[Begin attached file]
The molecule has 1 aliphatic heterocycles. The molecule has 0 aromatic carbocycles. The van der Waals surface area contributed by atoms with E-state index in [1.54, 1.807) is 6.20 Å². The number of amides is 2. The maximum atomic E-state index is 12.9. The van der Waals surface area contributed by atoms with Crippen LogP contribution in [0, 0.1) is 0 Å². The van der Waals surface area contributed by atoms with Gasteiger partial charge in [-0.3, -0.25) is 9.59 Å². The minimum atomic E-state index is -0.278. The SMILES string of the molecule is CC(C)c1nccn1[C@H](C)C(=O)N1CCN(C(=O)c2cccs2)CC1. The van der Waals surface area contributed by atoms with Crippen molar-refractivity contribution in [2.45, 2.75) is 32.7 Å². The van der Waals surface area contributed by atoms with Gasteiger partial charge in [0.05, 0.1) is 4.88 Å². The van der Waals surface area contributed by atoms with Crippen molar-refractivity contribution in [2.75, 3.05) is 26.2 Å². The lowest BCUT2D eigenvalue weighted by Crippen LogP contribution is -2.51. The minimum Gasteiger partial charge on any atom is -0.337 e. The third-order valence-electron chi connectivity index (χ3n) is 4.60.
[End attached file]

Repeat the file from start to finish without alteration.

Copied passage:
The molecule has 1 aliphatic heterocycles. The molecule has 0 aromatic carbocycles. The van der Waals surface area contributed by atoms with E-state index in [1.54, 1.807) is 6.20 Å². The number of amides is 2. The maximum atomic E-state index is 12.9. The van der Waals surface area contributed by atoms with Crippen LogP contribution in [0, 0.1) is 0 Å². The van der Waals surface area contributed by atoms with Gasteiger partial charge in [-0.3, -0.25) is 9.59 Å². The minimum atomic E-state index is -0.278. The SMILES string of the molecule is CC(C)c1nccn1[C@H](C)C(=O)N1CCN(C(=O)c2cccs2)CC1. The van der Waals surface area contributed by atoms with Crippen molar-refractivity contribution in [2.45, 2.75) is 32.7 Å². The van der Waals surface area contributed by atoms with Gasteiger partial charge in [0.05, 0.1) is 4.88 Å². The van der Waals surface area contributed by atoms with Crippen molar-refractivity contribution in [2.75, 3.05) is 26.2 Å². The lowest BCUT2D eigenvalue weighted by Crippen LogP contribution is -2.51. The minimum Gasteiger partial charge on any atom is -0.337 e. The third-order valence-electron chi connectivity index (χ3n) is 4.60.